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Opinion >  Column

Front Porch: A column as plain as the nose on her face

Stefanie Pettit takes her nose sailing on Lake Coeur d’Alene. (Courtesy of Stefanie Pettit)
Stefanie Pettit takes her nose sailing on Lake Coeur d’Alene. (Courtesy of Stefanie Pettit)

This is about my nose.

It never occurred to me that I’d be this involved with my nose, until … well, I was. I’ve been sporting a big old bandage seemingly forever, and everything I say and do seems to be driven by what’s going on with my nose.

Many years ago my husband dropped a big hunk of sheet metal on his big toe. The nail blackened, the toe swelled, and everything in his consciousness was about his throbbing toe … until it healed. I get it now.

I’ve tried to make up good stories about what happened to my nose – like this great bar fight tale or the one about how the boom of a sailboat clocked me as I was executing some spectacular sailing maneuver, but, alas, no one believes me. The truth is, it was surgery, the removal of a basal cell carcinoma from the side of my nose.

Because of where the thing was on my face, I had Mohs surgery, a micrographic procedure, followed by the application of a collagen mesh placed over the wound to speed healing and minimize scarring. The mesh gets covered with tight-fitting bandaging, which holds everything firmly in place and to keep the mesh moist. The entire dressing is changed weekly until new skin forms and healing has taken place.

I’ve been Nose Woman for five weeks, and while things have moved along as they were supposed to, everything has been about my nose.

First, I’ve not been able to get it wet. I shower from the neck down and wash my face and hair separately – and carefully. Early on, I wasn’t supposed to bend over a sink, so I had no really good way to wash my hair, necessitating going to a salon just to get it washed.

And every time I move a facial muscle – which is when talking, chewing, smiling, yawning or doing anything other than just staring quietly at the TV or a computer screen – there’s a tug on the bandage. While subsequent bandages have not been as uncomfortable as the first big official pressure bandage was, these “smaller” ones do exert pressure, so it feels like someone is pushing a thumb down on my nose most of the time. Very distracting.

The first two weeks, one nostril was pretty much, but not entirely, blocked off, so I was largely a mouth-breather. When I awoke in the morning, it felt like gym socks had been stuffed in my mouth. And as I am prone to occasional nose bleeds, I have been in perpetual fingers-crossed mode hoping those nostrils behave themselves for the duration.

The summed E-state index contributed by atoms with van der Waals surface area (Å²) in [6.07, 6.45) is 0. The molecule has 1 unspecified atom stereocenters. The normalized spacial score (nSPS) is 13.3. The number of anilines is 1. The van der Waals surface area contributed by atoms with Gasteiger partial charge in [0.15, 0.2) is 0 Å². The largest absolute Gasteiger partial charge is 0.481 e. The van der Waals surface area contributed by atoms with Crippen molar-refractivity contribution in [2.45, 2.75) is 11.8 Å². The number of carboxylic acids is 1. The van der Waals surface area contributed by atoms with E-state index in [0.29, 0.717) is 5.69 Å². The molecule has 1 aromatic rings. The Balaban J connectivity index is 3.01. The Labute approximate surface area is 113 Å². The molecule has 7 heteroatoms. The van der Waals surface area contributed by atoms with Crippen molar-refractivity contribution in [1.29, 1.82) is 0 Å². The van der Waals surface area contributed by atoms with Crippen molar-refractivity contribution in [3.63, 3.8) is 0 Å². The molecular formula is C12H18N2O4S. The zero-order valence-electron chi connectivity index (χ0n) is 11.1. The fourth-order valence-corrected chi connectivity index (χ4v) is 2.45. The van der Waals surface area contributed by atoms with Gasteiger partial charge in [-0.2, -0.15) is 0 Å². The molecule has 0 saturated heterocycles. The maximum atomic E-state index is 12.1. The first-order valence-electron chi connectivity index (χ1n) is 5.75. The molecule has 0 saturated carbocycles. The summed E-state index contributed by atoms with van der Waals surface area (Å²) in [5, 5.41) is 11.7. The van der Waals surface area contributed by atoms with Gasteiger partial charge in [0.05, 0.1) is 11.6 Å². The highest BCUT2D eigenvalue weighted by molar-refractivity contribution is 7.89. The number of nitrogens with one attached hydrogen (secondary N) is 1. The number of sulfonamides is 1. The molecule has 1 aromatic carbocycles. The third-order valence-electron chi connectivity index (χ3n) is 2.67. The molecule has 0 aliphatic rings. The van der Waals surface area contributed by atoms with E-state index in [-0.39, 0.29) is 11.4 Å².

Then there’s the runny nose thing. I’ll spare details here, but let’s just say I’ve become the queen of cotton swabs. I have them stashed around the house like some people keep reading glasses scattered everywhere. And in public, I’ve mastered a behind-the-hand, sleight–of-hand cotton swab maneuver which surprises me at my own nose care agility.

And of course I have to take my nose with me wherever I go – to the store, out to lunch, at meetings and more. Older people don’t stare. They know. Since we tend to grow barnacles as we grow older, my peers have mostly been in similar situations themselves. Some people do remark, “So, what does the other guy look like?” – which is funny, and to which I usually say something to the effect of “I knocked him out cold.” But, God bless little kids, they just come right out and ask directly.

Most interesting was the taking of my nose to a family wedding in Bellingham last week. It occurred to me to wear one of those big red clown noses, but it really is bad form to do anything that might pull attention from the bride and groom. I had a number of interesting but less-than-helpful suggestions for camouflage – wear a burqa, a hazmat mask, a welder’s mask or keep cooling myself in Scarlett O’Hara fashion with a big fan.

I opted to just go with it in all its gauzy white glory. Turns out it was no big deal.

My favorite time of every week has become the 15 minutes or so when the bandaging comes off and the wound cleaned, before a new dressing applied. It is then that I can wiggle my nose and have regular feeling back in my face. You don’t miss it until you don’t have it.

Several days after the wedding the big white blob was removed, and I will now sport a discreet little bandage for a week or so as I sniffle, sneeze or honk at will – ordinary but delightful things to do unimpeded, things I never even thought about until they became a big deal.

I’ve missed my nose and am so glad to have it back.

Voices correspondent Stefanie Pettit can be reached by e-mail at

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